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15.

16.

Gray. Eton College, ad fin.
Yet ah! why should they know their fate?
Since sorrow never comes too late,

And happiness too swiftly flies,
Thought would destroy their paradise :
No more--where ignorance is bliss,
'Tis folly to be wise.

Plautus. Amphit. Act v. Sc. 1. 40.
Invocat Deos immortales, ut sibi auxilium ferant,
Manibus puris, capite operto—ibi continuo contonat
Sonitu maximo—ædes primo ruere rebamur tuas.
Ædes totæ confulgebant tuæ, quasi essent aureæ.

Hom. Οd. Τ. 37.
*Εμπης μοι τοίχοι μεγάρων, καλαί τε μεσόδμαι,
Εϊλάτιναί τε δοκοί, και κίονες υψόσέχοντες,
Φαίνοντοφθαλμοίς, ωσεί πυρός αιθομένοια:
*Η μάλα τις Θεός ένδον, ο ουρανόν ευρύν έχουσι.

Theoc. 1d. κδ'. 39.
Ου νοέεις ότι νυκτός άωρί που ούδέ τε τοίχοι
Πάντες άριφραδέες και

Hor. Οd. iii. 16. 9.

concidit auguris
Argivi domus, ob lucrum
Demersa excidio-
Soph. Antig. 295. (ed. Br.)

τούτο και πόλεις
Πορθεί, τόδ' άνδρας εξανίστησιν δόμων.
Shakespeare. Macbeth. Act v. Sc. 6.
Upon the next tree shalt thou hang alive,
Till famine cling thee.

Soph. Antig. 308.
Ουχ υμίν "Αδης μούνος αρκέσει, πριν αν
Ζώντες κρεμαστοί τήνδε δηλώσηθ' ύβριν

Esch. Choeph. 30.
Τορός γαρ ορθόθριξ φόβος-

Pers. Sat. iii. 115.
Alges, cum excussit membris timor albus aristas.

Soph. Ed. Col. 1460.

ές δ' άκραν Δεϊμ' υπήλθε κρατος φόβαν

Ιd. v. 1625..

ώστε πάντας όρθίας Στήσαι φόβω δείσαντας εξαίφνης τρίχας

17.

18.

Shakspeare. Macbeth, Act v.

and my fell of hair. Would at a dismal treatise rouse and stir

As life were in it 19. Eupolis, of Pericles. (Plin. Ep. i. 20. p. 25. Elz.)

προς δε γ αυ τούτω τάχ' η
Πειθώ τις επεκάθητο τοϊσι χείλισιν
Ούτως έκήλει, και μόνος των ρητόρων

Το κέντρον εγκατέλιπε τους ακροωμένοις.
Shakspeare, Henry V. Act 1. Sc. 1. 50.

-When he speaks,
The air, a charter'd libertine, is still,
And the mute wonder lurketh in men's ears,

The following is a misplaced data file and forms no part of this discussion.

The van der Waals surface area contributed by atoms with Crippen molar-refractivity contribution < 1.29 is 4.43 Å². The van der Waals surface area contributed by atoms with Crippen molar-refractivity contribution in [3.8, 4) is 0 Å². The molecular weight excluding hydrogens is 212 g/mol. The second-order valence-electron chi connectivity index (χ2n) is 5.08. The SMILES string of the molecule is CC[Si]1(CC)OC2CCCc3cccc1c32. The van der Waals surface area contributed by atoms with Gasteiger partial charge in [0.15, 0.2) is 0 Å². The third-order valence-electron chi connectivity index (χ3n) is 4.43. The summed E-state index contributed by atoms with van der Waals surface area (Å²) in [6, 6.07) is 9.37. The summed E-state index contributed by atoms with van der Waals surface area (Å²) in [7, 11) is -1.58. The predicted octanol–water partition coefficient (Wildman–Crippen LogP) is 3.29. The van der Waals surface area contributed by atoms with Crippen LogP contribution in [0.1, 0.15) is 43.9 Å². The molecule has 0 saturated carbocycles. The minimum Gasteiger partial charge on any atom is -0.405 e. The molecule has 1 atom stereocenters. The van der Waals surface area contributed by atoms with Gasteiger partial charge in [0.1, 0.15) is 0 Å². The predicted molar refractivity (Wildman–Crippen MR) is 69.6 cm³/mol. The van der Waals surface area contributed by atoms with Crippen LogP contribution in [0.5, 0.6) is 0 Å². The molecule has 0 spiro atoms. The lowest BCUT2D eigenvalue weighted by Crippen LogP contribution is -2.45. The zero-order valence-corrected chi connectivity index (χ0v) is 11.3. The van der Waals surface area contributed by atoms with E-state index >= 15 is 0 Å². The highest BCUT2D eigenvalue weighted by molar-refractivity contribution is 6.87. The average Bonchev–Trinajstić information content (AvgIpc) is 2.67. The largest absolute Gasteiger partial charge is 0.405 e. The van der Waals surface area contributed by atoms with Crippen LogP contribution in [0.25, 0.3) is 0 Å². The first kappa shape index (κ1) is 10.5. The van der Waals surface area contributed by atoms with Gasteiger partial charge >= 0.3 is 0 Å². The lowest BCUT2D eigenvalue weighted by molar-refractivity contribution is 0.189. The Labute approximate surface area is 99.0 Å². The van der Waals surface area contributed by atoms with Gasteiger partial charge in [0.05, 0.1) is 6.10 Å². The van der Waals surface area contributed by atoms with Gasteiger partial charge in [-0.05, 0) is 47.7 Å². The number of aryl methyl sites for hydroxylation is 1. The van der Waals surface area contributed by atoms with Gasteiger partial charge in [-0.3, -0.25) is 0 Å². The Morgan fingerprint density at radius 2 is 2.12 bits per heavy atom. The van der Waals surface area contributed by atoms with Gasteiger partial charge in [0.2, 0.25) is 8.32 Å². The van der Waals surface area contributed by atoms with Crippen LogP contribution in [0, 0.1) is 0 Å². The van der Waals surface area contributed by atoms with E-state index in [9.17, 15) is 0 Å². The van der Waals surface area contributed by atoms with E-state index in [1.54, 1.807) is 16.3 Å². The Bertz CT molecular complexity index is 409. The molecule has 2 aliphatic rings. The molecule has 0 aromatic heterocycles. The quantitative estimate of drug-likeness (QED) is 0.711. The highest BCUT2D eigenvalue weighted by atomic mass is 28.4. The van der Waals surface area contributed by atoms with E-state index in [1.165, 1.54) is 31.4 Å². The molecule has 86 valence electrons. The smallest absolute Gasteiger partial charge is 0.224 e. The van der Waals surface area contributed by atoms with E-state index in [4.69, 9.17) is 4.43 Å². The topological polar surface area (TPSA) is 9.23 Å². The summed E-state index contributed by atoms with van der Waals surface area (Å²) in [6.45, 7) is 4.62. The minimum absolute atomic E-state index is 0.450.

To steal his sweet and honeyed sentences. 20.

Cowper. Αlex. Selkirk.
Ye winds that have made me your sport,

Convey to this desolate shore
Some cordial endearing report
Of a land I must visit no more !

Soph. Philoct. 254. (ed. Br.)
*Ω πόλλ' εγώ μοχθηρός, ώ πικρός θεούς !
Ου μηδε κληδων ώδ' έχοντος οίκαδε,

Μηδ' Ελλάδος γής μηδαμού, διήλθε που 21.

Lucan. Pharsal. vi. 511.

desertaque busta
Incolit, et tumulos expulsis obtinet umbris.

Isaiah. lxv. 3, 4.
A people

which remain among the graves, and lodge in the monuments. 22.

1d, ibid. Which eat swine's flesh, and the broth of abominable things js in their vessels.

Shakspeare. Macbeth. Activ,
Lizard's leg and owlet's wing,
For a charm of powerful trouble,
Like a hell-broth boil and bubble.

Soph. Antig. 891.
ώ τύμβος, ώ νυμφείον, ώ κατασκαφής
οίκησις αλείφρουρος, οι πορεύομαι
προς τους εμαυτής, ών αριθμόν έν νεκρούς
πλείστον δέδεκται Περσέφασσόλωλότων.

23.

05.

Shakspeare. Rom, and Jul. Act iv. Sc. 3.
As in a vault, an ancient receptacle,
Where for these many hundred years, the bones

Of all my buried ancestors lie pack’d. 24.

1d. Sc. 5.
All things that we ordained festival,
Turn from their office to black funeral,
Our instruments to melancholy bells-
Our wedding cheer to a sad burial feast-
Our solemn hymns to sullen dirges change-
Our bridal flowers serve for a buried corse,
And all things change them to the contrary.

Epig. Meleag. iii. 1.
Ου γάμον, αλλ' 'Αίδαν επινυμφίδιον Κλεαρίστα

δέξατο, παρθενίης άμματα λυομένα
'Hώος δ' ολολυγμός ανέκραγεν, εν δ' Υμέναιος

Σιγαθείς, γοερόν φθέγμα μεθαρμόσατο
Αι δ' αύται και φθέγγος εδαδούχουν παρα παστω